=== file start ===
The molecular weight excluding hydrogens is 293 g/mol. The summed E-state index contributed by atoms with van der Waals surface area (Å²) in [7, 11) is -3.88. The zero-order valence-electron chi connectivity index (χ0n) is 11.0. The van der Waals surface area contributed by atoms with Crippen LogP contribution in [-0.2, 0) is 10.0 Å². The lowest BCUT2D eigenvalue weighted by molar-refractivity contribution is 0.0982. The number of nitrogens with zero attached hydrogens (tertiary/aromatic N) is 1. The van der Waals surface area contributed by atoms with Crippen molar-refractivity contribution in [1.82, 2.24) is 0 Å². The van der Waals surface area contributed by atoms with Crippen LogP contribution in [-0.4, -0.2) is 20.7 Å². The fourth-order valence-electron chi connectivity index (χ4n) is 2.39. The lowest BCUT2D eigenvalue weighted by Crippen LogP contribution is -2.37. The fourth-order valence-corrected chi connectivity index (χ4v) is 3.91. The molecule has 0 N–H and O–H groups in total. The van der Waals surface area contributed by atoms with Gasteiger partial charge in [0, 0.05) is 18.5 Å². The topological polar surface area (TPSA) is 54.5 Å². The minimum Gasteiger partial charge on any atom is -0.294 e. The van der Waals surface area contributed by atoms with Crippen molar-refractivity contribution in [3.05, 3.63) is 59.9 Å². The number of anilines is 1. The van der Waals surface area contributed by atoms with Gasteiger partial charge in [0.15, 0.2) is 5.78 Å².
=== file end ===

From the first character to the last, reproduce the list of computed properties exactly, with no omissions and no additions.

The molecular weight excluding hydrogens is 293 g/mol. The summed E-state index contributed by atoms with van der Waals surface area (Å²) in [7, 11) is -3.88. The zero-order valence-electron chi connectivity index (χ0n) is 11.0. The van der Waals surface area contributed by atoms with Crippen LogP contribution in [-0.2, 0) is 10.0 Å². The lowest BCUT2D eigenvalue weighted by molar-refractivity contribution is 0.0982. The number of nitrogens with zero attached hydrogens (tertiary/aromatic N) is 1. The van der Waals surface area contributed by atoms with Crippen molar-refractivity contribution in [1.82, 2.24) is 0 Å². The van der Waals surface area contributed by atoms with Crippen LogP contribution in [-0.4, -0.2) is 20.7 Å². The fourth-order valence-electron chi connectivity index (χ4n) is 2.39. The lowest BCUT2D eigenvalue weighted by Crippen LogP contribution is -2.37. The fourth-order valence-corrected chi connectivity index (χ4v) is 3.91. The molecule has 0 N–H and O–H groups in total. The van der Waals surface area contributed by atoms with Gasteiger partial charge in [0, 0.05) is 18.5 Å². The topological polar surface area (TPSA) is 54.5 Å². The minimum Gasteiger partial charge on any atom is -0.294 e. The van der Waals surface area contributed by atoms with Crippen molar-refractivity contribution in [3.05, 3.63) is 59.9 Å². The number of anilines is 1. The van der Waals surface area contributed by atoms with Gasteiger partial charge in [0.15, 0.2) is 5.78 Å².